Propane shortages last winter that left many U.S. homes and businesses without heat and sent prices to a record are prompting policy makers to consider how to prevent future scarcity.
U.S. inventories of propane and propylene tumbled for 19 consecutive weeks from October to February and slid to 25.7 million barrels in March, the lowest level since 2010, according to Energy Department data. In the Midwest, where more homes use propane for heat than anywhere else in the nation, stockpiles plunged to an 11-year low.
Widespread supply declines came as bitter cold boosted demand and as U.S. exports of propane increased, raising costs for those needing to keep spaces warm during the winter months. The benchmark price in Kansas jumped 25 percent in the past year to $1.06 a gallon yesterday and surged to a record $4.95 on Jan. 23. That was nearly five times the average of 98 cents for the time of year.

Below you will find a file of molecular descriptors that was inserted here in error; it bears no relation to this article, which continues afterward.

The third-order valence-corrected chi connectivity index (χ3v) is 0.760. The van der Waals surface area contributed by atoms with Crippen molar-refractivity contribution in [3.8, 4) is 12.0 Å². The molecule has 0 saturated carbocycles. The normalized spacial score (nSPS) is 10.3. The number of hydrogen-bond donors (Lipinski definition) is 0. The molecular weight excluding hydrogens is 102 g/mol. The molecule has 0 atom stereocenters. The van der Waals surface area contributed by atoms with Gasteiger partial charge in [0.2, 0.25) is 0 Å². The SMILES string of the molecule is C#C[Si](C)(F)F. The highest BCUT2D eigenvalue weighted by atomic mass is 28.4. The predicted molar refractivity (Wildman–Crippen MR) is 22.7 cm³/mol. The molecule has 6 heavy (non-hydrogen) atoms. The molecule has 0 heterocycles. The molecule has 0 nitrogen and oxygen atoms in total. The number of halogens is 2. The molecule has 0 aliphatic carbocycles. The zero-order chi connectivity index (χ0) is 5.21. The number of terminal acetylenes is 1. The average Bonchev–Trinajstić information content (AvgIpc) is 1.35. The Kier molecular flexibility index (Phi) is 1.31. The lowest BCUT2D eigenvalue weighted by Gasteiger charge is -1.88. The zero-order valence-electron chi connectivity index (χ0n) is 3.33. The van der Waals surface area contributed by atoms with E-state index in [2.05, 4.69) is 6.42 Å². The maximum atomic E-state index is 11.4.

"As policy makers, we need more than just Econ 101 as we consider options for preventing such a crisis from recurring," U.S. Senator Lisa Murkowski said yesterday at a Senate Energy and Natural Resources Committee hearing in Washington. "We need to have a deeper understanding of the factors that were at play."
New pipelines have allowed producers to ship natural gas liquids, including propane and butane, from the central U.S. to the Gulf Coast. From there, materials can be sent overseas.
The U.S. exported 110.2 million barrels of propane and propylene in 2013, nearly double the volume of a year earlier, according to the Energy Information Admistration. Shipments abroad totaled 9.57 million barrels in February. The Midwest sent 1.8 million to the Gulf during the same time.
NGLs, which are pumped from wells along with natural gas and separated at fractionation plants, are used as feedstock in petrochemical plants, as diluent for heavy crude in pipelines and in gasoline blending.